By: Darren Arnold
Lenny Leo was recently overcome with wild delusions of grandeur, so when it was his turn to select a game, he chose the Warfrog 'Lords of Creation'.
The game proved relatively easy to learn, making it possible to dive into it within 10 minutes. The would-be Gods were Darren Arnold, Lenny Leo, David Shapiro and John Moore. This game suited John Moore well, as he perceives himself a god anyway!
The board set-up was random, being constructed of individual hexagon-shaped pieces. These pieces depict different terrain types, including forests, desert, islands, mountains, plains, etc. The different types of terrain offer different advantages and disadvantages for the player who places his 'people' there.
Islands proved to be a popular form of terrain, as they were isolated from other areas and difficult to attack. Desert spaces, meanwhile, could not be crossed or settled, so served as a movement hindrance, but could also be used as a buffer zone for protection.
The play balance was very fair. Everyone begins by placing 'barbarian' tokens onto the board. These barbarians are allowed to expand into adjacent territories ONLY if it is of the same terrain type. Regardless of terrain type, they can still attack into adjacent areas in order to hinder an opponent's plans. Barbarians can also be advanced to 'civilized' status, which earn two victory points per hex as opposed to the one victory point for hexes populated by barbarians. However, once a hex has been civilized, it can no longer expand or attack. Finally, once a hex has been civilized, it can be used to construct an altar to worship their god (the player), and this hex will earn 3 victory points at game's end.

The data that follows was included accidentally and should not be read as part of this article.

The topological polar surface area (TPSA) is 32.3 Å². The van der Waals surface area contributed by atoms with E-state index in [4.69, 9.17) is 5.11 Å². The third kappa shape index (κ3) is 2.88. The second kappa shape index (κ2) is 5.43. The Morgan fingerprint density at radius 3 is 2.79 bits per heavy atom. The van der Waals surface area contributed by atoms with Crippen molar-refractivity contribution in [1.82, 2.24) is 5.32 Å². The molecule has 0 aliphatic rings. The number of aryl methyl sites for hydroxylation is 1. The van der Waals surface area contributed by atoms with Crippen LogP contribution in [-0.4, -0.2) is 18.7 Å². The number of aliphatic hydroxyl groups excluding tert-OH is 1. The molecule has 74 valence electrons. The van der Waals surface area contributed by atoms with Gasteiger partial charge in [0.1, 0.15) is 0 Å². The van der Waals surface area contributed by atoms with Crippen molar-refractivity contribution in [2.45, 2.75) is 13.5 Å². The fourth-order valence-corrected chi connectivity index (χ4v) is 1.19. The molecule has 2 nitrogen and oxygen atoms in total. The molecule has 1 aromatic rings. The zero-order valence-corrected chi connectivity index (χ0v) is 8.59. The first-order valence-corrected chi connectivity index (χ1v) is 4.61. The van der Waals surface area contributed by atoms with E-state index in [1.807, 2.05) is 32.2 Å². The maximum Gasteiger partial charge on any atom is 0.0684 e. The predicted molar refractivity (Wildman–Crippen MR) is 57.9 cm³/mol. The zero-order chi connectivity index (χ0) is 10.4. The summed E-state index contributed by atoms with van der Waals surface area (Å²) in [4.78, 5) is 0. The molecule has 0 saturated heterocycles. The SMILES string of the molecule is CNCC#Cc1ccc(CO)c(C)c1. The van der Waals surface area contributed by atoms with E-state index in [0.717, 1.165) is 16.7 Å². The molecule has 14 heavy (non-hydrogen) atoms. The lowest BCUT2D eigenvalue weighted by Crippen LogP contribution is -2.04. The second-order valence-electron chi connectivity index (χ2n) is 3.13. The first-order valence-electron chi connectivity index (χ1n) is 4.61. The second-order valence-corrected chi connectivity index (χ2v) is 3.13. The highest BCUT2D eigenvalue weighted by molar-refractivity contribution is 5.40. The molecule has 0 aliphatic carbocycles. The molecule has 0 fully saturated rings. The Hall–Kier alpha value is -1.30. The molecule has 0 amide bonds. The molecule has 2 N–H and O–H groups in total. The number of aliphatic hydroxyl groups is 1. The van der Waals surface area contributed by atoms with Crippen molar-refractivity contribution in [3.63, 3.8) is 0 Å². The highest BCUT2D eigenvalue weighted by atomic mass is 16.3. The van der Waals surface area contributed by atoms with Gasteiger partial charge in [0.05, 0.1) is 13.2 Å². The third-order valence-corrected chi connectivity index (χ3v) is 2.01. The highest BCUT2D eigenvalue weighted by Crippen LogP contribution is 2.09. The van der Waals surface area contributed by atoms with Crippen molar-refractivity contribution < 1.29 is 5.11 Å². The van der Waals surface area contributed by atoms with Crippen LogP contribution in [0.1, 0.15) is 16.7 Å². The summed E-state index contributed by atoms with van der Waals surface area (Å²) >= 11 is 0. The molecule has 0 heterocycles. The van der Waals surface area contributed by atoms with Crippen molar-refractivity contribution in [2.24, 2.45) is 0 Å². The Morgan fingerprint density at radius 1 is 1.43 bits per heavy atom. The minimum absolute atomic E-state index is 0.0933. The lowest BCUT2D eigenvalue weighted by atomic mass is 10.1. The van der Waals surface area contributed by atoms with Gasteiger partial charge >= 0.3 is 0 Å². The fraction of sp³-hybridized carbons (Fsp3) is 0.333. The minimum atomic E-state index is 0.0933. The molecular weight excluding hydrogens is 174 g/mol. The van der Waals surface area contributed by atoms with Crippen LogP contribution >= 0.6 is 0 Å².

John and I began this new world with a conflict over what he had termed 'his grasslands' (even though I was there first). I continued my aggressive ways, attacking both Lenny and David whenever possible. The other players, however, pursued a more peaceful approach. Players civilized too quickly, resulting in the game stagnating a bit too much. The border between John and Lenny's people became civilized on both sides due to an agreement, so this effectively eliminated any attacks between the two.
Combat is handled in a very simple fashion, not unlike the method used in History of the World. Attacks were a bit difficult to win, especially if attacking into different terrain. This forced the attacker to roll an '8' or better in order to inflict a casualty. The defender has an even rougher time, as he must roll two dice and beat both the numbers on the individual dice the attacker rolled. For example, if the attacker rolled a 3 and a 5, then the defender must roll at least a 4 and a 6 on his dice in order to inflict a 'hit' upon the attacker.
Unfortunately, I did not roll well on most of my attacks. This luck would hold for all of the games I played in this evening.
John's method of convincing his neighbors to civilize succeeded in isolating him from the rest of the players. This was a winning strategy:
John 48, Lenny 34, David 33, Darren 33
The ratings: Lenny 7, David 6, John 5, Darren 5